, What is E-Waste?
E-waste or Waste Electrical and Electronic Equipment (WEEE) describes discarded, surplus, obsolete, or broken electrical or electronic devices such as computers, televisions, and mobile phones. Globally, e-waste is growing at a rate of about 40 million tonnes per year as consumers, in both developed and developing nations, buy new gadgets and discard their old ones.
E-waste that is dumped into landfills or is recycled without care, can leach heavy metals into the ground water and soil. Burning E-waste produces lethal acid fumes, chlorine, and sulphur dioxide gas. Millions of tons of e-waste disappears from the developed world every year and continues to reappear in developing countries, despite international bans. Campaigners believe unscrupulous scrap merchants are illegally dumping millions of tonnes of dangerous waste on the developing world under the guise of exporting it for use in schools and hospitals.
Thousands of discarded computers from western Europe and the US arrive in the ports of west Africa every day, ending up in massive toxic dumps where children burn and pull them apart to extract metals for cash The consequences of e waste pollution include serious health problems such as respiratory diseases, neurological disorders, and leukaemia. A UN report declared that urgent action is needed to tackle the “mountains” of e-waste building up in developing nations.
Most new technology products require rare earth metals in their construction. Such metals are only found in a handful of countries. They are difficult to mine and almost impossible to extract through recycling processes. China has between 80-95% of the world’s rare earth elements and despite previously indicating that it would stop exporting most of these elements by 2012, continues to export. The repair and reuse of faulty equipment leads to a diminished need for the manufacture of brand new products which contain rare earth metals. Support for this view is given in the WEEE directives, which state that reuse of equipment is 20 times “greener” than recycling.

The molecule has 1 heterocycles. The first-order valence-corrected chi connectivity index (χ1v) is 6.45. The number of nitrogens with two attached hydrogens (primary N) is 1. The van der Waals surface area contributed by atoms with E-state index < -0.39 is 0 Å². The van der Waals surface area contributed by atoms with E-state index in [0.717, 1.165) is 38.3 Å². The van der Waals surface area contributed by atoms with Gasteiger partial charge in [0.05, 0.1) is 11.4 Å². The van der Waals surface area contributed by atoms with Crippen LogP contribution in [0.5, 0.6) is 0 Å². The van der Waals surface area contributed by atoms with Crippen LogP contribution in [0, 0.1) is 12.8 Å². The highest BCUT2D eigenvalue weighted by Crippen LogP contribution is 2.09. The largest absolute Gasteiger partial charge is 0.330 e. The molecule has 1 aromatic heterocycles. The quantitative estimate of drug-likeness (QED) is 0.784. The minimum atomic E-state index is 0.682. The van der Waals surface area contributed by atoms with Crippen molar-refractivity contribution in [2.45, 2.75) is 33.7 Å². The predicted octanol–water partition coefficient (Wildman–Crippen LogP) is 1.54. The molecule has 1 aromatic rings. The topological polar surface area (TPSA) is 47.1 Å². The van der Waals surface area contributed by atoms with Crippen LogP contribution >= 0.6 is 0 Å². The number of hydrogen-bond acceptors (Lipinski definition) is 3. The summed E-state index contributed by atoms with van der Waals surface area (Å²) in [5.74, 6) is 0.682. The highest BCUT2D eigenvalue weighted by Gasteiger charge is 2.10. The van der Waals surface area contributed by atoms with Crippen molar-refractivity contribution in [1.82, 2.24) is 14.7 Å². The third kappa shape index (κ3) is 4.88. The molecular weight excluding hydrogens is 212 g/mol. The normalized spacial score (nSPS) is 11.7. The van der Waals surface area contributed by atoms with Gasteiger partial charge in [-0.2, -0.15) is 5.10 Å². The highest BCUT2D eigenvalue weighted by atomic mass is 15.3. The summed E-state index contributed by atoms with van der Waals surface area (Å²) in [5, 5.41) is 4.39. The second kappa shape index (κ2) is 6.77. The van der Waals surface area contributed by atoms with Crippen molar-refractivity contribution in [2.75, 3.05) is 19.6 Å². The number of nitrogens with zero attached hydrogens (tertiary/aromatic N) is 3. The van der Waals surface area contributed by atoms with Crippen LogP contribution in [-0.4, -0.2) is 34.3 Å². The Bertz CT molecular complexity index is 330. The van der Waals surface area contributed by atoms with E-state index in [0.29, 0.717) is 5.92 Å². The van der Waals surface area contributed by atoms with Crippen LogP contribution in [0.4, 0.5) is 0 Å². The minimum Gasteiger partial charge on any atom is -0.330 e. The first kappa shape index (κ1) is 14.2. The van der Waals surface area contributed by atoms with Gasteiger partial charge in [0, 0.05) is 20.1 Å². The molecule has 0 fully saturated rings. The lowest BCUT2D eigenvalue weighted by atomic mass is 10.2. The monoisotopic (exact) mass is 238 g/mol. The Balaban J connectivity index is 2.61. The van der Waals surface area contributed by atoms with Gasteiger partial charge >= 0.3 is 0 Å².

The Answer to the E-waste problem – Reuse, Repair and Recycle (The three Rs)
It is indeed possible to considerably extend the working life span of a network infrastructure.
Repairs and spares services such as Comtek enable equipment to be kept in good running order for as long as the customer wishes. This is not only good for IT budgets but also good for the environment.
Maintain rather than Replace IT infrastructure
Repair faulty electronic equipment instead of replacing
Purchase Tested & Warranted Refurbished Hardware
Remarket unwanted IT hardware for re-use rather than disposal
Recycle unusable IT equipment responsibly.